Motion resubmitted to dismiss DJ's 'laughable' lawsuit


Attorneys for Mark and Rod Wittstadt have fired back at Dustin Johnson and his lawsuit against a former advisor, resubmitting a motion to dismiss on Monday in U.S. District Court.

The Wittstadts, who are partners at the firm Morris, Schneider & Wittstadt, were named co-defendants along with Nathan Hardwick in Johnson’s suit that alleges 17 counts of racketeering and fraud.

According to Johnson’s amended complaint, Hardwick convinced the eight-time PGA Tour winner to loan the firm $3 million as “a good investment” and that the Wittstadt’s firm would guarantee the loan and a $1 million profit.

Johnson’s complaint claims the Wittstadts and their firm, “threatened to disclose private and confidential information about Johnson, which they learned in the course of their representation of Johnson as attorney, should he commence a lawsuit to seek repayment of the money.”

In the Hardwick’s motion to dismiss, their attorneys claim Johnson’s lawsuit is a “shotgun pleading” and that the amended complaint “fares no better than his first whiff, and the court should dismiss.”

“Johnson’s new yarn, that he and his friend (Hardwick) are patsies in a complex, serpentine fraud scheme, would be even more laughable but for the damage that such patently false allegations cause to the reputations of good lawyers who are, without any question, the true victims here,” wrote the Wittstadt’s attorney William Holley.

Hardwick, an advisor for Johnson who served on the board of his foundation, has been accused of embezzling $30 million from Morris/Schneider/Wittstadt, and Johnson’s complaint claims his $3 million loan was used to replace those funds.

Johnson wired the $3 million loan to the firm’s “equity partners account” on Aug. 6 and news of Hardwick’s embezzlement became public on Aug. 27.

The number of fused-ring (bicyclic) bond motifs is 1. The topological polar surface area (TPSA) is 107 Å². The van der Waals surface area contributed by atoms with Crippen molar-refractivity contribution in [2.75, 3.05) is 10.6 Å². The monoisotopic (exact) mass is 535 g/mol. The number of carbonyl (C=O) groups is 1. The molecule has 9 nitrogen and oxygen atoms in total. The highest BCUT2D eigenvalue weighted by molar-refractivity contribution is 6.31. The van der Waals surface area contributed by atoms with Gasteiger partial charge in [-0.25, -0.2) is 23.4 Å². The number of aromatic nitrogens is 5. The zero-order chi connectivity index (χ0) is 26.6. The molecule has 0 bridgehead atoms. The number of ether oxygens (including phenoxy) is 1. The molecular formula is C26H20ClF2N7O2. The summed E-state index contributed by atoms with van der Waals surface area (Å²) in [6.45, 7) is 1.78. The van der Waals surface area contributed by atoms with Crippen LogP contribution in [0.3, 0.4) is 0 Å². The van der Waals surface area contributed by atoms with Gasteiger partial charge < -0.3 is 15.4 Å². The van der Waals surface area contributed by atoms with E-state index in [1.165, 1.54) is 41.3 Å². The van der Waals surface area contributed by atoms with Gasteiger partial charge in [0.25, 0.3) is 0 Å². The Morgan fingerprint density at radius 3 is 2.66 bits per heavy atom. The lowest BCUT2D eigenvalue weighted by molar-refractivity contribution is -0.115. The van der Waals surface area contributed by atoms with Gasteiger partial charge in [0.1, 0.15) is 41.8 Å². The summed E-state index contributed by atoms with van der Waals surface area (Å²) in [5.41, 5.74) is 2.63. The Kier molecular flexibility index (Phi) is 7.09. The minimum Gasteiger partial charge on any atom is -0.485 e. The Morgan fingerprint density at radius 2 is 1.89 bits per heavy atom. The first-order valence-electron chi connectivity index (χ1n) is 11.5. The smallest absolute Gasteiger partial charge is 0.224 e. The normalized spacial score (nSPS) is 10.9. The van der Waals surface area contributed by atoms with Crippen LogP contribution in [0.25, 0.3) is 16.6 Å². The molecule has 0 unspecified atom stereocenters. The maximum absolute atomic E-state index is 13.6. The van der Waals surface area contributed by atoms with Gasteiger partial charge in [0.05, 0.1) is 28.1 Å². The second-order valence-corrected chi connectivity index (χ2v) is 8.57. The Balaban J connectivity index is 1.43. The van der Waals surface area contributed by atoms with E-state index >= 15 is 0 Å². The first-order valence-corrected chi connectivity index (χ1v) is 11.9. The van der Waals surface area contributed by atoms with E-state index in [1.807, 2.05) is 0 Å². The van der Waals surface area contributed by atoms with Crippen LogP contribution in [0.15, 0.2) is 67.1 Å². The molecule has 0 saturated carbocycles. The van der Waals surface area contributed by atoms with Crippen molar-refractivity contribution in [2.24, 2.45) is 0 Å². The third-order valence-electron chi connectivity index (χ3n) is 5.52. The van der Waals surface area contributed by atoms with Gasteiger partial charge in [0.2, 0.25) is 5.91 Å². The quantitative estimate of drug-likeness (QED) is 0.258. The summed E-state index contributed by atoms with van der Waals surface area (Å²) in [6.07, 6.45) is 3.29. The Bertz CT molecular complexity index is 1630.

“Had Johnson performed any diligence, called the Wittstadts, required a written agreement, contacted his financial advisor, sent an email to the Wittstadts, anything, he would have known that he had no agreement with the Wittstadts. Doing nothing kills his claim,” Holley wrote in his motion.

The motion also claims that the Wittstadts were not Johnson’s legal representation and that they never issued any guarantees for his loan.

“That's outrageous,” David Cornwell, Johnson’s attorney, told the earlier this month. “In fact, they've just admitted they're liable. (Hardwick) was their partner; he acted as their representative, they received Dustin's money, it was wired to their law firm. If they didn't know anything about it, why did they spend Dustin's money?”

Johnson has not played on Tour since the Canadian Open in July, taking a leave of absence to deal with “personal challenges.” On Aug. 1, reported Johnson was serving a six-month suspension for failing his third drug test.

According to various reports, he plans to return to the Tour early next year.